Glaciers | Glacier Valleys |

A Glacier Carves a U-shaped Valley

Margerie Glacier
Margerie Glacier showing the U-shaped valley being carved.
Glaciers carve some of our planet's most spectaculer scenery, but it's not until glaciers melt that their rasping handiwork is exposed.

Glaciers and running water sculpt the land in different ways. While streams tend to cut winding curves and V-shaped valleys, glaciers carve nearly straight valleys with U-shaped cross-sections. The imposing, sheer rock walls of glacial troughs (U-shaped valleys) are among the most fundamental and distinctive features of glaciated landscapes. The U-shaped valleys left behind by valley glaciers are usually 1 kilometer (1.6 miles) or more in width and typically hundreds of meters high.

Follow along to see how it's done:

Start with a typical stream

As streams wind their way downstream they tend to cut away the outsides of bends and deposit sediment on the insides of bends. This gradually makes the stream valley more sinuous.

Running water gradually cuts a deeper V-shape. The end result is a typical meandering, V-shaped stream valley.

Glaciers move in

Climate cools and glaciers grow and begin their slow downhill push, usually taking the easiest path down - the path already cut by streams. Glaciers ooze into stream channels, but unlike streams, glaciers focus their grinding energy on the insides of bends. Bit by bit, the glacier eats away at the meandering curves of the original stream valley, carving a wider, straighter valley.

Work of a glacier revealed

During times with warmer climate like today's (called interglacial periods), glaciers gradually melt away except at high elevations and latitudes. As glaciers melt, their effect on the landscape is revealed. Former stream valleys have been transfomed to broad, very steep-sided troughs and waterfalls cascade from hanging valleys perched high above the valley floor.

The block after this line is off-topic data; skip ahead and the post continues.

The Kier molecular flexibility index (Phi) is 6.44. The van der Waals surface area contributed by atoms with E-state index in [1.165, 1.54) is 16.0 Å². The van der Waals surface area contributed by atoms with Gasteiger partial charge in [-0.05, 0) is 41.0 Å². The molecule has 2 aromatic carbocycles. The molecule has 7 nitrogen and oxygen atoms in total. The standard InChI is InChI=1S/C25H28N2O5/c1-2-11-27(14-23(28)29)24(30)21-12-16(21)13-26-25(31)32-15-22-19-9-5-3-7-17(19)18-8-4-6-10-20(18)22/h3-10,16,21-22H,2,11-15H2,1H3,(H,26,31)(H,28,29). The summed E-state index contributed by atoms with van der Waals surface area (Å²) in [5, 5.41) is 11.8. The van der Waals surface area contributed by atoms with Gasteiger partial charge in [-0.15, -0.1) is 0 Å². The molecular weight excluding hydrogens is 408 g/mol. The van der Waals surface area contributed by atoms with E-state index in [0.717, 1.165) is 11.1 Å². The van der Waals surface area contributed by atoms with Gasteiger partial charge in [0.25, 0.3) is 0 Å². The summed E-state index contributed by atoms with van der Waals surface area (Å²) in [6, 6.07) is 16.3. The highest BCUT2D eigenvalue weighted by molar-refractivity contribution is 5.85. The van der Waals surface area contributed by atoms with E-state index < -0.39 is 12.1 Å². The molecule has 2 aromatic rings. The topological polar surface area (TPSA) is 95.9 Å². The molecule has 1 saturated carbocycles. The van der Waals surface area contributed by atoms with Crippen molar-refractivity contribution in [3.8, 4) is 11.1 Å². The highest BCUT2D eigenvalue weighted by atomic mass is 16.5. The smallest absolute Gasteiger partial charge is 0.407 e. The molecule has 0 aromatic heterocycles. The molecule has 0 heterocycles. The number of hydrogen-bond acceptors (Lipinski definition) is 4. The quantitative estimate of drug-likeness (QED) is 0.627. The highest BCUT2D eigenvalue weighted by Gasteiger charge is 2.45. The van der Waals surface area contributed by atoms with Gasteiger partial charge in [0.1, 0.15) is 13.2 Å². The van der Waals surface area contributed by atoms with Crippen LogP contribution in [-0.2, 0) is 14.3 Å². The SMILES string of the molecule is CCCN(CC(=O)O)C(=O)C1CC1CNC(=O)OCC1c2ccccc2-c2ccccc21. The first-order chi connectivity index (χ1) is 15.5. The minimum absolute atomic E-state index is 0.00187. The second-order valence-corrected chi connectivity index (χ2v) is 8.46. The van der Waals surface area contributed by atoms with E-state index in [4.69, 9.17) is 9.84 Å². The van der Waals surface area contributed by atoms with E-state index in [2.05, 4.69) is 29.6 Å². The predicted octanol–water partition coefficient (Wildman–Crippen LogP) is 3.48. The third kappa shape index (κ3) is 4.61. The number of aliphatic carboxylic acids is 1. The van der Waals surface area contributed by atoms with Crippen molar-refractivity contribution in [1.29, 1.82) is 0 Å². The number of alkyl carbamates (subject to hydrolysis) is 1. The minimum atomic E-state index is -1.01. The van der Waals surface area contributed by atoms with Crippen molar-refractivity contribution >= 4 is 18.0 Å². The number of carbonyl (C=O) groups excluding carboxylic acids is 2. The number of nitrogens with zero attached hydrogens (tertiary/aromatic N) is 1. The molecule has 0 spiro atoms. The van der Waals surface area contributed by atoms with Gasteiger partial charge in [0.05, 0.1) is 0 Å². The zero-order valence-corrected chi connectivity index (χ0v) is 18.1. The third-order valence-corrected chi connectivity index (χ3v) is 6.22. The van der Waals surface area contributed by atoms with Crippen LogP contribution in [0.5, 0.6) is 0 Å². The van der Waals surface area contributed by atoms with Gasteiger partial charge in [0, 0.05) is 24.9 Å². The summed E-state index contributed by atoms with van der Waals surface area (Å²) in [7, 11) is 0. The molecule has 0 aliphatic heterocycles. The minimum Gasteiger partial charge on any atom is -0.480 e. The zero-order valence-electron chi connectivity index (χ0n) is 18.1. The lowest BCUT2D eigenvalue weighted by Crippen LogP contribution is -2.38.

Yosemite National Park

Yosemite Valley has often been referred to as a "classic" glacial valley. It's landscape as we see it today strongly reflects the dynamic influence of flowing ice that long ago covered much of its higher regions. Geologists are still uncertain how many times ice mantled Yosemite, but at least three major glaciations have been well documented elsewhere in the Sierra Nevada. In the higher country, icefields covered extensive areas, except for the higher ridges and peaks. Lower down the western slope, at middle elevations, glacial tongues were confined to pre-existing river canyons, such as those of the Merced and Tuolumne Rivers.

In contrast to the sinuous V-shaped valleys of normal streams in unglaciated mountainous terrain, glaciated valleys tend to be straighter and have U-shaped profiles. Whereas a stream erodes the outsides of bends preferentially and makes its course more sinuous, glacial erosive force is concentrated on the insides of bends, removing the protruding spurs of the original stream valley and leaving a wider, straighter valley.

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